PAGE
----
Sitosterolemia (Phytosterolemia) Treatment & Management

Updated: Jul 07, 2022
  • Author: Robert D Steiner, MD, FAAP, FACMG; Chief Editor: Luis O Rohena, MD, PhD, FAAP, FACMG  more...
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Approach Considerations

Treatment of sitosterolemia may include dietary changes, pharmacologic agents, and/or surgical intervention. A diet low in plant sterols may be recommended. Bile acid-binding resins may be administered. An ileal bypass may be indicated. However, even with treatment, plant sterol levels may not be reduced to normal. [32] Ezetimibe is the treatment of choice. After 3 years of treatment in a young child, carotid artery intima media thickness (cIMT) was stable in diameter and arterial wall echogenicity had improved. [33] Arthritis may require treatment. Treat chronic anemia and/or thrombocytopenia, if present. In at least one case, ezetimibe and a PCSK9 inhibitor along with a low-plant-sterol diet successfully reduced serum levels of low-density lipoprotein cholesterol. [12]  A recent series with clinical, genetic, and therapeutic data reported excellent results with varying combinations of dietary treatment and Ezetimibe in 55 children and 5 adults. [34]


Medical Care

Medications are occasionally used in the treatment of sitosterolemia. Dietary therapy was formerly the recommended initial treatment, but newer therapies have supplanted dietary therapy. If dietary treatment alone is attempted and insufficient, bile acid-binding resins (eg, cholestyramine) could be considered.

In October 2002, ezetimibe, a cholesterol absorption inhibitor, received US Food and Drug Administration (FDA) approval for use in sitosterolemia. Because the mechanism by which it inhibits cholesterol absorption is quite specific, the adverse effects and drug interactions associated with the resins should not be expected.

Ezetimibe can increase platelet count and decrease mean platelet volume, thereby potentially reducing the risk for bleeding in sitosterolemia. [35]

A multiple center collaborative randomized placebo-controlled study of ezetimibe 10 mg/d in patients aged 10 years and older determined that ezetimibe was well tolerated and efficacious in reducing plant sterol levels compared with a placebo. [36] Plasma cholesterol levels, if elevated, fall dramatically in patients treated with ezetimibe. Plasma plant sterol levels fall also but often not to normal levels.

A study in China documented the successful use of ezetimibe in several young children, although a child younger than 2 years initially did not respond. [5] The long-term efficacy and safety of ezetimibe in sitosterolemia have been documented. [37] In contrast with patients with adult sitosterolemia who typically reached full treatment response within 2–8 weeks of treatment, [36] 4 months of treatment was required to significantly lower the sterols in the children reported in the study in China.

Little data on the use of ezetimibe in children younger than 10 years are available. Information on the use of medications other than cholestyramine and ezetimibe in sitosterolemia is limited. In 2006, administration of ezetimibe added to cholestyramine was reported in a patient with sitosterolemia with remarkably positive results. [38]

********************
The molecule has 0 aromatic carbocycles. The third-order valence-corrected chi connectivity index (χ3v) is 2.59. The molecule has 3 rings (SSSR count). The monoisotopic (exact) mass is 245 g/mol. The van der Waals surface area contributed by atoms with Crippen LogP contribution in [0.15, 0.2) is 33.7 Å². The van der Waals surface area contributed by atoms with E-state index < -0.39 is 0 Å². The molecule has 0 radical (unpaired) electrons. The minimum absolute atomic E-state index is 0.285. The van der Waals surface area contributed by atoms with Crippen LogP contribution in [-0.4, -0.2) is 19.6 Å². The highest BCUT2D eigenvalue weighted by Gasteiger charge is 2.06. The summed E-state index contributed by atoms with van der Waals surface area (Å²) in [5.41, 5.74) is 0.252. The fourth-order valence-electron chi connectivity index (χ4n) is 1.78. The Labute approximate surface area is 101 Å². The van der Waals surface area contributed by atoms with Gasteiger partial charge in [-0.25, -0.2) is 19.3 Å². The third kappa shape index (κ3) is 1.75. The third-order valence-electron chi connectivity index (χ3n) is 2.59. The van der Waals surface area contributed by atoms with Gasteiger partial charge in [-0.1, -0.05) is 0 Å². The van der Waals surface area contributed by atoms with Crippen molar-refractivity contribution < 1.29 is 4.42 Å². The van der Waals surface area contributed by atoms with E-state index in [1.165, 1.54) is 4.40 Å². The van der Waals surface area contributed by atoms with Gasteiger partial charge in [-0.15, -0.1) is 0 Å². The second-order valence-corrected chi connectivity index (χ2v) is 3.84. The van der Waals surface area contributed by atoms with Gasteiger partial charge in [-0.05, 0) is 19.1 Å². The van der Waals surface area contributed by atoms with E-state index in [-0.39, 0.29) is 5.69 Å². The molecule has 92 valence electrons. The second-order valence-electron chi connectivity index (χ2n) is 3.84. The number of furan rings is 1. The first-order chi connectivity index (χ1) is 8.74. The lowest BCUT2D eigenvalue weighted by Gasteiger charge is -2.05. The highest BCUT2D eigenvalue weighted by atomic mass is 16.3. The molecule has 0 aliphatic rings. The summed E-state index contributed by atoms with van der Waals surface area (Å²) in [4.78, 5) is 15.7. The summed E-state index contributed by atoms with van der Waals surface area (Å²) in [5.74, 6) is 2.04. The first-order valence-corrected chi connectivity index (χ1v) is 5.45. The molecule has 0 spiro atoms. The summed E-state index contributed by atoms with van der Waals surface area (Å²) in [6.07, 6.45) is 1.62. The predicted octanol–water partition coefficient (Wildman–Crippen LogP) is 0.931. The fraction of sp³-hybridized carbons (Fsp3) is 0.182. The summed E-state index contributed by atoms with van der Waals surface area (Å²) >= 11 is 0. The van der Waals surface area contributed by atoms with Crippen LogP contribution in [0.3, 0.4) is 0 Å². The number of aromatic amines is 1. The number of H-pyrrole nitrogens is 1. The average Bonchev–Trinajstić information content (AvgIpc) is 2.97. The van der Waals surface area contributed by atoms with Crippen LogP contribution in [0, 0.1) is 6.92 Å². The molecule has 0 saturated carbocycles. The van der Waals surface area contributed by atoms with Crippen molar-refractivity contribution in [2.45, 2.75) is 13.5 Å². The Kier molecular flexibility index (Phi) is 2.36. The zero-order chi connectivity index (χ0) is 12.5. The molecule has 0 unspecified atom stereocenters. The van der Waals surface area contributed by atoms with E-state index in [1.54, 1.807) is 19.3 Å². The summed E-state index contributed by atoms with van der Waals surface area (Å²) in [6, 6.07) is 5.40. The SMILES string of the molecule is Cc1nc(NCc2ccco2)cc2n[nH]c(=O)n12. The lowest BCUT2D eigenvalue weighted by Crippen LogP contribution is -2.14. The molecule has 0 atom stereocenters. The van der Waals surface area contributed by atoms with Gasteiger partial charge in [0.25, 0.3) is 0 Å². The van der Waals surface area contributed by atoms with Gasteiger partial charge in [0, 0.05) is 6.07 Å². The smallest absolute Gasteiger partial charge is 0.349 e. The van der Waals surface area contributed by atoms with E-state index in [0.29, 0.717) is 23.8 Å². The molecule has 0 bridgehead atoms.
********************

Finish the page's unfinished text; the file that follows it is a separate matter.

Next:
Surgical Care

Ileal bypass has been performed in select cases to decrease the levels of plant sterols in the body.



Consultations may include the following:

  • Cardiologist - For assistance with treatment and evaluation of coronary artery disease

  • Lipid disorder specialist - May assist with diagnosis and treatment

  • Dietitian - To educate patient regarding low plant sterol diet

  • Medical geneticist, metabolic disease specialist, or both - Helpful in establishing diagnosis, coordinating molecular testing of causative genes, providing potential genetic counseling, and implementing treatment (With identification of disease genes, prenatal counseling and diagnosis may become available.)

  • Rheumatologist - Optional depending on if arthritic symptoms exist

  • Hematologist - Optional depending on if hemolysis, anemia, thrombocytopenia, or hypersplenism exists



With the advent of treatment with ezetimibe, dietary therapy may not be needed.

If dietary therapy is indicated, a diet with the lowest possible amounts of plant sterols is advised. Guidelines are as follows:

  • Eliminate all sources of vegetable fats.

  • Avoid all plant foods high in fat, such as olives and avocados.

  • Eliminate vegetable oils, shortening, and margarine.

  • Eliminate nuts, seeds, and chocolate.

  • Avoid shellfish.

  • Cereal products without germ are allowed.

  • Food derived from animal sources with cholesterol as the dominant sterol is allowed.

Diet is quite restrictive, but references for acceptable commercial products, possible menus, and recipes are available. [39, 40]


Long-Term Monitoring

Monitor plant sterol levels in plasma to assess treatment efficacy.


Further Inpatient Care

Inpatient care usually is not necessary in patients with sitosterolemia unless significant heart disease, hemolysis, or severe arthritis is present.



Blood sterol analysis, which is the only diagnostic test for sitosterolemia, is a specialized test available in only a few laboratories. Transfer of the patient or a specimen may be warranted.